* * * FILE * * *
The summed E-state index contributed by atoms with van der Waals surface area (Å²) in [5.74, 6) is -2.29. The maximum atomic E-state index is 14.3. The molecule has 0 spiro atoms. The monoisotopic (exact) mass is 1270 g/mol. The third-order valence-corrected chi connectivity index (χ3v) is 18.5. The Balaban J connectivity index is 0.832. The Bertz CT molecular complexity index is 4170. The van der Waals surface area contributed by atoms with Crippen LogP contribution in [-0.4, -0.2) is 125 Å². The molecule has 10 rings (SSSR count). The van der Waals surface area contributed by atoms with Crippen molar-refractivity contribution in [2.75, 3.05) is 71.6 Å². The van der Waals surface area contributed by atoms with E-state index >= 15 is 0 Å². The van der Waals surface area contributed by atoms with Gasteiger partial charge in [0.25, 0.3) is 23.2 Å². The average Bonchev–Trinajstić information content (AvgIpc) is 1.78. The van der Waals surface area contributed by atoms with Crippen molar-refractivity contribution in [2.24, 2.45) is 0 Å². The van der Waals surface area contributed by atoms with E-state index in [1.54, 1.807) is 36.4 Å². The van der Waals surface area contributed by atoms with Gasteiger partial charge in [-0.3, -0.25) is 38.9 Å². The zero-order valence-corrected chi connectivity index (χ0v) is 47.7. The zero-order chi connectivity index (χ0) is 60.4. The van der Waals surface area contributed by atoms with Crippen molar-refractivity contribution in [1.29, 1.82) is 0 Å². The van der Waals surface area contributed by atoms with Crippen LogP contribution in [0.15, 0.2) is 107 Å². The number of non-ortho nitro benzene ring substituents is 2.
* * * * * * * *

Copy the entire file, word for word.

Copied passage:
The summed E-state index contributed by atoms with van der Waals surface area (Å²) in [5.74, 6) is -2.29. The maximum atomic E-state index is 14.3. The molecule has 0 spiro atoms. The monoisotopic (exact) mass is 1270 g/mol. The third-order valence-corrected chi connectivity index (χ3v) is 18.5. The Balaban J connectivity index is 0.832. The Bertz CT molecular complexity index is 4170. The van der Waals surface area contributed by atoms with Crippen LogP contribution in [-0.4, -0.2) is 125 Å². The molecule has 10 rings (SSSR count). The van der Waals surface area contributed by atoms with Crippen molar-refractivity contribution in [2.75, 3.05) is 71.6 Å². The van der Waals surface area contributed by atoms with E-state index >= 15 is 0 Å². The van der Waals surface area contributed by atoms with Gasteiger partial charge in [0.25, 0.3) is 23.2 Å². The average Bonchev–Trinajstić information content (AvgIpc) is 1.78. The van der Waals surface area contributed by atoms with Crippen molar-refractivity contribution in [2.24, 2.45) is 0 Å². The van der Waals surface area contributed by atoms with E-state index in [1.54, 1.807) is 36.4 Å². The van der Waals surface area contributed by atoms with Gasteiger partial charge in [-0.3, -0.25) is 38.9 Å². The zero-order valence-corrected chi connectivity index (χ0v) is 47.7. The zero-order chi connectivity index (χ0) is 60.4. The van der Waals surface area contributed by atoms with Crippen molar-refractivity contribution in [1.29, 1.82) is 0 Å². The van der Waals surface area contributed by atoms with Crippen LogP contribution in [0.15, 0.2) is 107 Å². The number of non-ortho nitro benzene ring substituents is 2.